Russia brands new sanctions roadblock to Ukraine peace

Russia accused the West on Saturday of fuelling unrest in Ukraine by adopting anti-Kremlin sanctions that further erode the prospects of peace talks to end the separatist war.

Kiev: Russia accused the West on Saturday of fuelling unrest in Ukraine by adopting anti-Kremlin sanctions that further erode the prospects of peace talks to end the separatist war.

A Ukranian conference mediated by European and Russian envoys in the Belarussian capital Minsk had initially been set for last week and meant to coincide with a new truce in the eight-month conflict.

The ceasefire appears to be holding better than similar previous measures and the number of daily rocket and mortar attacks across the Russian-speaking eastern regions of Lugansk and Donetsk has gone down.

But Ukrainian forces still reported the loss of five soldiers Friday and have seen 15 servicemen killed since the December 9 deal.

The sudden glimmer of hope that the end of Europe`s worst violence since the 1990s Balkans conflicts was approaching has seen Western allies step up their pressure on Russia -- already reeling from its worst economic crisis of Vladimir Putin`s 15-year rule.

The United States matched a similar measure by the European Union by slapping a trade ban on Kremlin-controlled Crimea.

Canada went a step further by also targeting Russia`s vital oil and gas industry, which accounts for about half the government`s tax revenues.

Moscow resolutely denies backing the rebels and brands all steps against it as an effort to either topple Putin or "defang" Russia`s military and industrial might.

It called the 13th wave of Western sanctions against it a dangerous step that only hardens the guerrillas` resolve.

"We advise Washington and Ottawa to think about the consequences of such actions," the Russian foreign minister said Saturday.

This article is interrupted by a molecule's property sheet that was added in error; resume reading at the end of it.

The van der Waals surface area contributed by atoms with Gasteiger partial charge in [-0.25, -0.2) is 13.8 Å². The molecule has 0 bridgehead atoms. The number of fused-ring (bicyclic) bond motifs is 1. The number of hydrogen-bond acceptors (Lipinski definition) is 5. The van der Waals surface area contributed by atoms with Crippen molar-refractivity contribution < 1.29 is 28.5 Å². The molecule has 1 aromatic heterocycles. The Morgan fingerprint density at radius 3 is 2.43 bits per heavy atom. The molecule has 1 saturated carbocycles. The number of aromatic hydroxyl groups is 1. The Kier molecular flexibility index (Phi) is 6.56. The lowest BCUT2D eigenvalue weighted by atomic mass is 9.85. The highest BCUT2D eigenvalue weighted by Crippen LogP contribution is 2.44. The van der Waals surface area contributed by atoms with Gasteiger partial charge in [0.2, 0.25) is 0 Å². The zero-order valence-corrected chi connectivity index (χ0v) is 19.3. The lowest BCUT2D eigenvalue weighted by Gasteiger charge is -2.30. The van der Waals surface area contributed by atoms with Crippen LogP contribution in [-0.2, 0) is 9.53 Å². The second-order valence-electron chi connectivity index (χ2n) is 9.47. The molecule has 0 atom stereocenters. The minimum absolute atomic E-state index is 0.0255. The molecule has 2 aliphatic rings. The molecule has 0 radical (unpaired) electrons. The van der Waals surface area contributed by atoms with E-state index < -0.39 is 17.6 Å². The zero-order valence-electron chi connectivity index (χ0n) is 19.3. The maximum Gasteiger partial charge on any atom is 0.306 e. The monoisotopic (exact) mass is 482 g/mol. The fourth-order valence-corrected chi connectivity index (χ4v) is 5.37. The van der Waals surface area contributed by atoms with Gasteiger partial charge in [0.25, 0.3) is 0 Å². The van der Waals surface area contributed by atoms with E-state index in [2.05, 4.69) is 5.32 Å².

"The sanctions are directed to disrupt the political process," it added.

Crimea`s Moscow-backed leader Sergei Aksyonov called the EU sanctions in particular an attempt to "humiliate Russia".

The Black Sea peninsula declared independence in March after being overrun by Russian soldiers who wore unmarked uniforms and denied being sent by Moscow.

Putin brushes off charges of using the same tactics to split off Ukraine`s industrial heartland from Kiev to avenge the February ouster a Moscow-backed president.

But the Kremlin chief -- overwhelmingly popular among Russians and increasingly isolated abroad -- has failed to gain much international recognition of Crimea`s annexation.

Aksyonov on Saturday hosted his first foreign state visitor -- Zimbabwean Environment Minister Saviour Kasukuwere.Poroshenko was later Saturday to convene his National Security and Defence Council to discuss ways of avoiding repeated disruptions of supplies to his forces in the east.

The emergency meeting comes a day before Belarussian President Alexander Lukashenko pays his first visit to Kiev since his neighbour`s historic shift toward the West.

The authoritarian leader has emerged as the conflict`s unlikely peacemaker -- his own independence from Moscow undermined by a heavy reliance on Russian energy subsidies and beneficial trade rules.

The timing of Lukashenko`s visit signals that the peace talks are unlikely to take place on Sunday as both Poroshenko and his European supporters had hoped.

Several rebel commanders have said they would not be ready until at least Monday or Tuesday. A Skype video conference between the sides Friday failed to resolve the dispute.

German Chancellor Angela Merkel and -- more recently -- French President Francois Hollande have been spearheading Western efforts to get the sides talking while Washington plays a backseat role.

Both leaders are this weekend expected to hold their third teleconference with Putin and Poroshenko in the space of a week.

The Minsk meeting appears to be hung up over Poroshenko`s refusal to discuss one of the separatists` main demands -- that he resume the social welfare payments to the war-torn region that Kiev suspended last month.

Poroshenko argues that the money is being stolen by the insurgents and used to pay guerrillas and foreign mercenaries.

The militias` inability to improve life in the socially devastated region threatens to turn the locals against them and undermine their claims of legitimacy.